Fidelity announced the release of a range of eight new Elite Avant Gardes in the Autumn of 1989. The base model the v.2 had the same program and 68000 processor as the updated Excel Mach III (but more RAM). All of the versions had the improved Mach III program which has the facility to learn to avoid some previously played weak moves. Two of the Avant Garde versions were fitted with dual processors, several had more powerful processors and/or extra RAM. This mixing and matching of components allowed buyers to chose the specification that most suited them in terms of chess strength versus price. Several of the versions did not appear until 1990.
A v.10 version came along later, in December 1990. With it’s cutting edge 68040 processor and extravagent amounts of RAM it cost £5,999 in the UK from Countrywide Computers (18,000 DM in Germany according to a September 1991 German price list). The price of a small family car at the time. The first v.10 was lent to Anatoly Karpov for his 1990 World Championship match with Garry Kasparov.
The v.2 base model seemed to sell in reasonable numbers despite the market for top end chess computers starting to contract under pressure from PC chess software. The other versions were built in much smaller numbers and the most expensive ones were only built to order. The v.8 may not have been released at all as there is no known example according to Hein Veldhuis.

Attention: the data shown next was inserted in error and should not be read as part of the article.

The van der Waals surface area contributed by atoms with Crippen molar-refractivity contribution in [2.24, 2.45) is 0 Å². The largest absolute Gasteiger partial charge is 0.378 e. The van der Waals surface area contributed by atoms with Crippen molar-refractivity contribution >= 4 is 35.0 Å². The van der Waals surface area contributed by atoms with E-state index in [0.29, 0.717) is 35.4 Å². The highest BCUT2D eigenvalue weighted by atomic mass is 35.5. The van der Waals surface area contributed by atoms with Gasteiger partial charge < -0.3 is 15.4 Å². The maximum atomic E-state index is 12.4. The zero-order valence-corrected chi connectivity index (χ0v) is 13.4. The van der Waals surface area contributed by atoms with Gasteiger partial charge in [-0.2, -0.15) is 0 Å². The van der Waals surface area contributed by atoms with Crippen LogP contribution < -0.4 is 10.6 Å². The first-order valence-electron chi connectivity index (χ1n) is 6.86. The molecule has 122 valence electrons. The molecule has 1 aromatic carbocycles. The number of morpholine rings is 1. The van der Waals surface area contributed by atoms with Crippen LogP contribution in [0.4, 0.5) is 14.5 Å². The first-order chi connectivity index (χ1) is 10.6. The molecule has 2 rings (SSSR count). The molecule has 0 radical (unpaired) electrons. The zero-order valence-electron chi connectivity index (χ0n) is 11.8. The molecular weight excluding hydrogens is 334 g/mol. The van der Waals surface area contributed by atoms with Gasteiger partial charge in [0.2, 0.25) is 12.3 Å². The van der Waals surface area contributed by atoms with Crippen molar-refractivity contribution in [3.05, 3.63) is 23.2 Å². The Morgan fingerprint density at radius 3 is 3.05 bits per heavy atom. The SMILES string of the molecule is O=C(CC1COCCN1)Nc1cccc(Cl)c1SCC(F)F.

The v.5 was the first ever dual processor commercial chess computer. It was also one of the best choice Avant Gardes in terms of strength v price. The dual processor versions achieving relatively more in playing strength than the versions with lots of expensive Hash Table RAM. The manual claims a 70% speed-up over the v.2. SSDF tests found an average 59% speed-up. The v.5 was well covered by Larry Kaufman in Computer Chess Reports 1990 No.2 Page 3 (link) where he concluded that it was good value. Nevertheless it is believed that only 50 of the v.5 version were built. So this v.5, which is serial number 007, is both an interesting and a rare chess computer.
Information on all of the Avant Garde versions is shown in the table below. The table includes a v.1 version that was in fact never released for sale by Fidelity and a v.11 version which was not a Fidelity released product. In fact the v.11 model description covers about 40 specials built with Fidelity components into Elite A/S, Prestige and Avant Garde boards by Wilfried Bucke. You can read about v.11s here (link).
Latterly other specials have been built which are sometimes described as v.11s but are not built from Fidelity components. Call them what you like but for me they are not v.11s. There are also re-engineered Avant Garde versions around and a potential buyer needs to be aware that they may contain alterations including more modern electronics. In other words they are not what they seem to be.